contaminants in soil and groundwater can volatilize into soil gas and migrate through unsaturated soils of the vadose zone. Vapor intrusion (VI) occurs when
these vapors migrate upward into overlying buildings through cracks and gaps in the building floors, foundations, and utility conduits, and contaminate
indoor air. If present at sufficiently high concentrations, these vapors may present a threat to the health and safety of building occupants. Petroleum vapor
intrusion (PVI) is a subset of VI and is the process by which volatile petroleum hydrocarbons (PHCs) released as vapors from light nonaqueous phase liquids
(LNAPL), petroleum-contaminated soils, or petroleum-contaminated groundwater migrate through the vadose zone and into overlying buildings. The ITRC
Technical and Regulatory Guidance Web-Based Document, Petroleum Vapor Intrusion: Fundamentals of Screening, Investigation, and Management (PVI-1, 2014)
and this associated Internet-based training provides regulators and practitioners with consensus information based on empirical data and recent research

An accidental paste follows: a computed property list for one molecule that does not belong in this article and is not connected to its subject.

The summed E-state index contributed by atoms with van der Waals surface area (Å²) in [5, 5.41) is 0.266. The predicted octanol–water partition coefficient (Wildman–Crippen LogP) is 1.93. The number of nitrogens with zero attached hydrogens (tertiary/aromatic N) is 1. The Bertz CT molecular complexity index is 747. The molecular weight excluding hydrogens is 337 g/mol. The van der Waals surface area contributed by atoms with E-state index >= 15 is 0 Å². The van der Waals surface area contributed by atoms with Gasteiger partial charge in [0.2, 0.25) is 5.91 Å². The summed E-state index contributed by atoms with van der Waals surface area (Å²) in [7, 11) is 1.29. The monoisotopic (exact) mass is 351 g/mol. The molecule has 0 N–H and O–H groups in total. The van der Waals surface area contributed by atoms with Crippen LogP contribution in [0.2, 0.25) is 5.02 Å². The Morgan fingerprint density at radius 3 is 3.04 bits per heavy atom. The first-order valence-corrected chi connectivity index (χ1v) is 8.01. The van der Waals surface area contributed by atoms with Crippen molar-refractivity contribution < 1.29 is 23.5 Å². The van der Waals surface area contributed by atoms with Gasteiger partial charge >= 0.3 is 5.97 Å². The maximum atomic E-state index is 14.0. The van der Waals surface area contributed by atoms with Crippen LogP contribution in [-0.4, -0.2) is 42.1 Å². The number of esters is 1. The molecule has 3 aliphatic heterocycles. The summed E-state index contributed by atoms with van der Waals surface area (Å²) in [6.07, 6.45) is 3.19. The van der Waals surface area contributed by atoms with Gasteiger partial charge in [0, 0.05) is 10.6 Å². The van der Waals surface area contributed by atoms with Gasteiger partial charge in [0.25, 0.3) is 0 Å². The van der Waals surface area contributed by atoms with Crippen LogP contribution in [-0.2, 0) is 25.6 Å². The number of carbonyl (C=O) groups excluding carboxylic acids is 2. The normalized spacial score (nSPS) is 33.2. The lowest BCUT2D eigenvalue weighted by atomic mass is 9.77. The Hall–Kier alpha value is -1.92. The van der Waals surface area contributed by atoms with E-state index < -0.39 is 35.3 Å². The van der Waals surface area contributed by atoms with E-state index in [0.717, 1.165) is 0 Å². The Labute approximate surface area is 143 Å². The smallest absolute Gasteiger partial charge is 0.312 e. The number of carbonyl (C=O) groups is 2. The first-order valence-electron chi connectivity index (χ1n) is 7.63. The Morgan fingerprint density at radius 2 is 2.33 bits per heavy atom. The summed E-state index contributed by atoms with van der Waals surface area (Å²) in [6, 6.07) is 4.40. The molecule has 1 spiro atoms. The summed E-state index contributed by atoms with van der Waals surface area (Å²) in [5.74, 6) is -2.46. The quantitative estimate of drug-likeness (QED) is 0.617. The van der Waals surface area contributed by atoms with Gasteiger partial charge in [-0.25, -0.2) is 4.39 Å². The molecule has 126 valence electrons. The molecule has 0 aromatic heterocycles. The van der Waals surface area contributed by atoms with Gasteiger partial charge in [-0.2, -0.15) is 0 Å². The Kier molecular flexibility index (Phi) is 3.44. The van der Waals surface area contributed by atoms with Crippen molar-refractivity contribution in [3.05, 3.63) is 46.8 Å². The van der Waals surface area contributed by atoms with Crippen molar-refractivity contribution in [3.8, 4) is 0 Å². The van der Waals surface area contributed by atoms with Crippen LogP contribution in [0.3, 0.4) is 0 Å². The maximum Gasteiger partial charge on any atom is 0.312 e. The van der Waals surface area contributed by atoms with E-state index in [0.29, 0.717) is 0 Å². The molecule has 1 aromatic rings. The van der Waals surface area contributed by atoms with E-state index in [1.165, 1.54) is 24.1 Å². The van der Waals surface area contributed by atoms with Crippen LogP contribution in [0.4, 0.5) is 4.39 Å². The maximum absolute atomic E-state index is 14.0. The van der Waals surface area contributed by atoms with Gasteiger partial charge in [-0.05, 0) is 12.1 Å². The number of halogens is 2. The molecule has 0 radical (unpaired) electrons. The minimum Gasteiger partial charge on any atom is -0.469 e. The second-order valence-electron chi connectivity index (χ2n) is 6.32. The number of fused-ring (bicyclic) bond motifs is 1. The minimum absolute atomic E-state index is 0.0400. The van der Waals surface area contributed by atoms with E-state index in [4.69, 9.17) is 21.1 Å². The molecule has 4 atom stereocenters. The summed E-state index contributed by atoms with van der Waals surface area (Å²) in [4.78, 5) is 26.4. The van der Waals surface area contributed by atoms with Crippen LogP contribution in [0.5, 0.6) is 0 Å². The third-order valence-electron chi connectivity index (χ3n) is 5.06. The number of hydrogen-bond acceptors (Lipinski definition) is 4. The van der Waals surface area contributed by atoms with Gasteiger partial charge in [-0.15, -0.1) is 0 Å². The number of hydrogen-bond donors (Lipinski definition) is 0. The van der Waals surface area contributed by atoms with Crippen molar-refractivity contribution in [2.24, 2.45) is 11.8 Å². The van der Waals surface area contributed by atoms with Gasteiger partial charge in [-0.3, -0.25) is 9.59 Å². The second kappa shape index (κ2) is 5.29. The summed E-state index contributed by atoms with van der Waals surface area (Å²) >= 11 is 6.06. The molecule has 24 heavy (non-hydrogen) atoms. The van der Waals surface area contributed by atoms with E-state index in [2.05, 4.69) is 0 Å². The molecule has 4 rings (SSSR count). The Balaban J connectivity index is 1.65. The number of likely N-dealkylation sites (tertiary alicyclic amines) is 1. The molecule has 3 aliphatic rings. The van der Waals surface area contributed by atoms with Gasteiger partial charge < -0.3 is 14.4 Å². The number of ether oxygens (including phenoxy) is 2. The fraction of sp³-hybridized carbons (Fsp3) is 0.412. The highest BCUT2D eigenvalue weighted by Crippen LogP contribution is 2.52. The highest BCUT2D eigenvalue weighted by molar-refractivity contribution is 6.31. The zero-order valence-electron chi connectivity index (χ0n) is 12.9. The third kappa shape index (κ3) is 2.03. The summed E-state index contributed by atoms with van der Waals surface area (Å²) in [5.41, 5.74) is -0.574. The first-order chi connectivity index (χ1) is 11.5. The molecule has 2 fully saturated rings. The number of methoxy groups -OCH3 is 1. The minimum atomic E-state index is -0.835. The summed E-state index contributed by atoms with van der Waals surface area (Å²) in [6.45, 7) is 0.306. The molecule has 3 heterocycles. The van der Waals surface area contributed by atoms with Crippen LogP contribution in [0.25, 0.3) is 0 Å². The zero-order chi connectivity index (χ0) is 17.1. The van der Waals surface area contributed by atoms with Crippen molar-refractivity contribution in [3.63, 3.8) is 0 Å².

to support PVI decision making under different regulatory frameworks. The PVI assessment strategy described in this guidance document enables confident
decision making that protects human health for various types of petroleum sites and multiple PHC compounds. This guidance provides a comprehensive methodology
for screening, investigating, and managing potential PVI sites and is intended to promote the efficient use of resources and increase confidence in decision
making when evaluating the potential for vapor intrusion at petroleum-contaminated sites. By using the ITRC guidance document, the vapor intrusion pathway
can be eliminated from further investigation at many sites where soil or groundwater is contaminated with petroleum hydrocarbons or where LNAPL is present.
For more information and to register, see or ITRC Geospatial Analysis for Optimization at Environmental Sites - April 20, 2017, 1:00PM-3:15PM EDT (17:00-19:15 GMT). The purpose of ITRC's Geospatial
Analysis for Optimization at Environmental Sites (GRO-1) guidance document and this associated training is to explain, educate, and train state regulators
and other practitioners in understanding and using geospatial analyses to evaluate optimization opportunities at environmental sites. With the ITRC GRO-1
web-based guidance document and this associated training class, project managers will be able to: evaluate available data and site needs to determine if geospatial